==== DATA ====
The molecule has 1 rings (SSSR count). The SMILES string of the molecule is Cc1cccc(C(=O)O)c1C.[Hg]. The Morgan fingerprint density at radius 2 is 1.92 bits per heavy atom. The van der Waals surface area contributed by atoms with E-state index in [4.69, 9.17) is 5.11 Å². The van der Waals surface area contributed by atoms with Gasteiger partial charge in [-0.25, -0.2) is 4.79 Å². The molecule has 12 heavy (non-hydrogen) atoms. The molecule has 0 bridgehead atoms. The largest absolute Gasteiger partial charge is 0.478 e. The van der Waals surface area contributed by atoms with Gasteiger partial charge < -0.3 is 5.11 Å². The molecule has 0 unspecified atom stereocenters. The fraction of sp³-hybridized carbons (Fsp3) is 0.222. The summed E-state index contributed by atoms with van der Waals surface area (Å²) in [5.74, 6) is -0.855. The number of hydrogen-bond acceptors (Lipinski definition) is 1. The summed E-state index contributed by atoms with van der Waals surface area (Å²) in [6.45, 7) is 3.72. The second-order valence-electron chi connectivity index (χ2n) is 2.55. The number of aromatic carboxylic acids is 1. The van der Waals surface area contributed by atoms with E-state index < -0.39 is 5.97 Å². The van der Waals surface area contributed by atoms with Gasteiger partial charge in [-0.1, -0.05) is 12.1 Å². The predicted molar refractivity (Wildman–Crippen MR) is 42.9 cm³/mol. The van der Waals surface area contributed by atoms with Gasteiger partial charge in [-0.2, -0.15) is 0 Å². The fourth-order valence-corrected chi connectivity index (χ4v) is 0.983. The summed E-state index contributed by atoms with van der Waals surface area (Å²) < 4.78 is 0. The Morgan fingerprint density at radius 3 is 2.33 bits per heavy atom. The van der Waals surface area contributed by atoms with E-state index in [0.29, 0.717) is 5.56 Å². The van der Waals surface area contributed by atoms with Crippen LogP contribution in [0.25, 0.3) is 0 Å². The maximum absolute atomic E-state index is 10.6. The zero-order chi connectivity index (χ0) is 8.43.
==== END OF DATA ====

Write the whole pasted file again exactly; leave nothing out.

The molecule has 1 rings (SSSR count). The SMILES string of the molecule is Cc1cccc(C(=O)O)c1C.[Hg]. The Morgan fingerprint density at radius 2 is 1.92 bits per heavy atom. The van der Waals surface area contributed by atoms with E-state index in [4.69, 9.17) is 5.11 Å². The van der Waals surface area contributed by atoms with Gasteiger partial charge in [-0.25, -0.2) is 4.79 Å². The molecule has 12 heavy (non-hydrogen) atoms. The molecule has 0 bridgehead atoms. The largest absolute Gasteiger partial charge is 0.478 e. The van der Waals surface area contributed by atoms with Gasteiger partial charge < -0.3 is 5.11 Å². The molecule has 0 unspecified atom stereocenters. The fraction of sp³-hybridized carbons (Fsp3) is 0.222. The summed E-state index contributed by atoms with van der Waals surface area (Å²) in [5.74, 6) is -0.855. The number of hydrogen-bond acceptors (Lipinski definition) is 1. The summed E-state index contributed by atoms with van der Waals surface area (Å²) in [6.45, 7) is 3.72. The second-order valence-electron chi connectivity index (χ2n) is 2.55. The number of aromatic carboxylic acids is 1. The van der Waals surface area contributed by atoms with E-state index < -0.39 is 5.97 Å². The van der Waals surface area contributed by atoms with Gasteiger partial charge in [-0.1, -0.05) is 12.1 Å². The predicted molar refractivity (Wildman–Crippen MR) is 42.9 cm³/mol. The van der Waals surface area contributed by atoms with Gasteiger partial charge in [-0.2, -0.15) is 0 Å². The fourth-order valence-corrected chi connectivity index (χ4v) is 0.983. The summed E-state index contributed by atoms with van der Waals surface area (Å²) < 4.78 is 0. The Morgan fingerprint density at radius 3 is 2.33 bits per heavy atom. The van der Waals surface area contributed by atoms with E-state index in [0.29, 0.717) is 5.56 Å². The van der Waals surface area contributed by atoms with Crippen LogP contribution in [0.25, 0.3) is 0 Å². The maximum absolute atomic E-state index is 10.6. The zero-order chi connectivity index (χ0) is 8.43.